Local
Patterns

Multiple
Sequence
Alignment

Evolutionary
Analysis

Homology
Modeling

Initial
Query


Learning Objective:


Understand and integrate the sequence analysis results
to the structure and function of the protein family


Understand the evolutionary patterns of gene and
species


Integrate evolutionary information with structural
information to understand how the function has evolved
within the protein family


Predict or design experiments to be carried out in
-
vitro


Design drugs


Mutate the proteins


Mutate regulatory areas within genome to change expression

39

Part IV


Structure and Phylogeny

Integrating Alignment, Motifs & Structure

40

Active

Site

41

Conserved Asn

Binds Substrate

Integrating Alignment, Motifs & Structure

42

Catalytic

Thiol

(
Cys
)

Integrating Alignment, Motifs & Structure

Evolutionary Relationships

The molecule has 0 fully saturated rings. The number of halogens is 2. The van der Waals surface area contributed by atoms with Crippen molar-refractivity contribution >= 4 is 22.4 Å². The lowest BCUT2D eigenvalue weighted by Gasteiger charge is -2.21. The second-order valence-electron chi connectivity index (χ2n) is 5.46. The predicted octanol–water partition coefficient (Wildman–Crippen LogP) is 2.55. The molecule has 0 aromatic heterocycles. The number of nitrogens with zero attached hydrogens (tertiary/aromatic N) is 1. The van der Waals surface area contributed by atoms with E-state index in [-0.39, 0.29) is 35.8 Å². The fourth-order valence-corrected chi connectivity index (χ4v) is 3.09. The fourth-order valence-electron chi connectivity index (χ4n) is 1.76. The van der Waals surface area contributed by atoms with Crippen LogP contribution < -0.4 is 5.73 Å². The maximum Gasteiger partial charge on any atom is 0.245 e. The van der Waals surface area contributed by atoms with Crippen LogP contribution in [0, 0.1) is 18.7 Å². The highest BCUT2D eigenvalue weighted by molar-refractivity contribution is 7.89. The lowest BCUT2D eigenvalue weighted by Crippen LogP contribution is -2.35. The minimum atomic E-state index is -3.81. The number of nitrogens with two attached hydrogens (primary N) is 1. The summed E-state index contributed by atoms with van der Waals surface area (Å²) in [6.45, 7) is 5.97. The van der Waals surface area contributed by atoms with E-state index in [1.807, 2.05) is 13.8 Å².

43


Learning Objectives:


Teach students ability to concisely summarize
and properly cite
relevant

prior research works


Teach students ability to concisely summarize
their research works


Teach students to revise papers based on
reviewers comments


Teach students how to write a research grant


Teach students how to give and prepare an oral
research presentation.

44

Part V


Prepare Work for Publication


Biologists:


You will be working through the same five step
project that your students will during your class.


By the time that you leave here, you should
have a good start on a research publication,
grant or have ideas for in
-
vitro experiments.


45

Workshop
Projects


Computer Scientists:


Take your favorite string matching algorithm
and apply it to biological sequence data.


Compare your algorithms performance with
some of the algorithms discussed in this
workshop in terms of speed, selectivity, or
sensitivity.


Feel free to use a parallel algorithm.

46

Workshop
Projects